PreSonus Blog

Friday Tip: The Secret of Virtual Octave-Divider Bass

Seems simple enough, right? Copy the bass track, edit with Melodyne, and drop all those adorable little orange blobs down an octave. So you do that and… well, it just doesn’t sound all that impressive.

The secret to a great octave-divider bass sound is EQ. Insert a Pro EQ in the track you octave-divided with Melodyne, and edit the settings as shown in the screen shot. The goal is to remove most of the high frequencies that have pick and finger noises—we already have enough in the primary bass track, so adding more artifacts just clutters the sound.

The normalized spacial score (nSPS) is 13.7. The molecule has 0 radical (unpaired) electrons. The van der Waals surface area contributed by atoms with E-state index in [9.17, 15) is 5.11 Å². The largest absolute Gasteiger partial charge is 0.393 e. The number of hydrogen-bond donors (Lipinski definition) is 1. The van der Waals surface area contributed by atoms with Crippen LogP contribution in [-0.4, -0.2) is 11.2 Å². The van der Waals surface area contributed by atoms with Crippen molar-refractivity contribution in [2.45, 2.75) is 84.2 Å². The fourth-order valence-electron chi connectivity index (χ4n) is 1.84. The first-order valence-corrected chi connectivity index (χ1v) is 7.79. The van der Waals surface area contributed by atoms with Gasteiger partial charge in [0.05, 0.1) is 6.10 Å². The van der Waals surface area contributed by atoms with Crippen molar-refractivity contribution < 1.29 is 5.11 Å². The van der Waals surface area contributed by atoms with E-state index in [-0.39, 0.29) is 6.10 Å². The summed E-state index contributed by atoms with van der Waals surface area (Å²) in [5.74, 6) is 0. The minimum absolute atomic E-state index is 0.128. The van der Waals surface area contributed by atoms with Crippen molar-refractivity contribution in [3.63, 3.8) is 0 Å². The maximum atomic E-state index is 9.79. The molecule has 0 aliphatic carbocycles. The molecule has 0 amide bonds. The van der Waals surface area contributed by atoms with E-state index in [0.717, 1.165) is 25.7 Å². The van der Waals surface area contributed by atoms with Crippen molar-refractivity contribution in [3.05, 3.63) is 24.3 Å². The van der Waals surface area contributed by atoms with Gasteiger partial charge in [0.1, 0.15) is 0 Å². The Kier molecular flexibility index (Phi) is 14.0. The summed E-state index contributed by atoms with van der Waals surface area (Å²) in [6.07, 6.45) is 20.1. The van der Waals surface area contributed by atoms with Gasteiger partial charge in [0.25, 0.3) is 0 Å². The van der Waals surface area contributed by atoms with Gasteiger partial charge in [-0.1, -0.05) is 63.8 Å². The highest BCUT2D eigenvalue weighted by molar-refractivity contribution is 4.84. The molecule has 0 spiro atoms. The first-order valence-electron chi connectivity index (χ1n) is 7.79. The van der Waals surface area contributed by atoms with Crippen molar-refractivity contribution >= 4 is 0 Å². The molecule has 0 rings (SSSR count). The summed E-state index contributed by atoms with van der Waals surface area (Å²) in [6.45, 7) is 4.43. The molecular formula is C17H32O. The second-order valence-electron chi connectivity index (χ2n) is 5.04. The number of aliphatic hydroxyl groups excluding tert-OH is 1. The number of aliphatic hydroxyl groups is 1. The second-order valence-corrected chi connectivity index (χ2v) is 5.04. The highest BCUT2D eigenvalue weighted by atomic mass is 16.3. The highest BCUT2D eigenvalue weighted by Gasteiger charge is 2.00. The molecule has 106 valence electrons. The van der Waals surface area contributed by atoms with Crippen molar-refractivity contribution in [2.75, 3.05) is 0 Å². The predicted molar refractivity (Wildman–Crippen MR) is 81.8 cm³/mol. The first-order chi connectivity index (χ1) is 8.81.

The screen shot shows a High Cut setting of about 600 Hz; you can take it down further, but when the frequency reaches about 200 Hz or so it sounds more like a synth sub-bass (not necessarily a bad thing, especially if you add a little limiting).

And that’s really all there is to it. When you bypass the EQ as a reality test, you’ll hear for yourself why EQ is indeed the secret of virtual octave-divider bass.



  • Devin Clayborn

    You are right. That’s very true. Thanks. Jesus loves you.

  • Anderton

    That’s an excellent question, thanks for asking it. You can of course use the Transpose function, but that sounds quite clean, like two bassists playing together. Octave divider stompbox effects have a “rougher” character, and Melodyne gives more of that kind of “growl.” When I copied a bass clip and compared using Transpose to using Melodyne, I thought Melodyne gave more of the traditional octave divider effect one you added the ProEQ as shown above.

  • Devin Clayborn

    Why did you use Melodyne?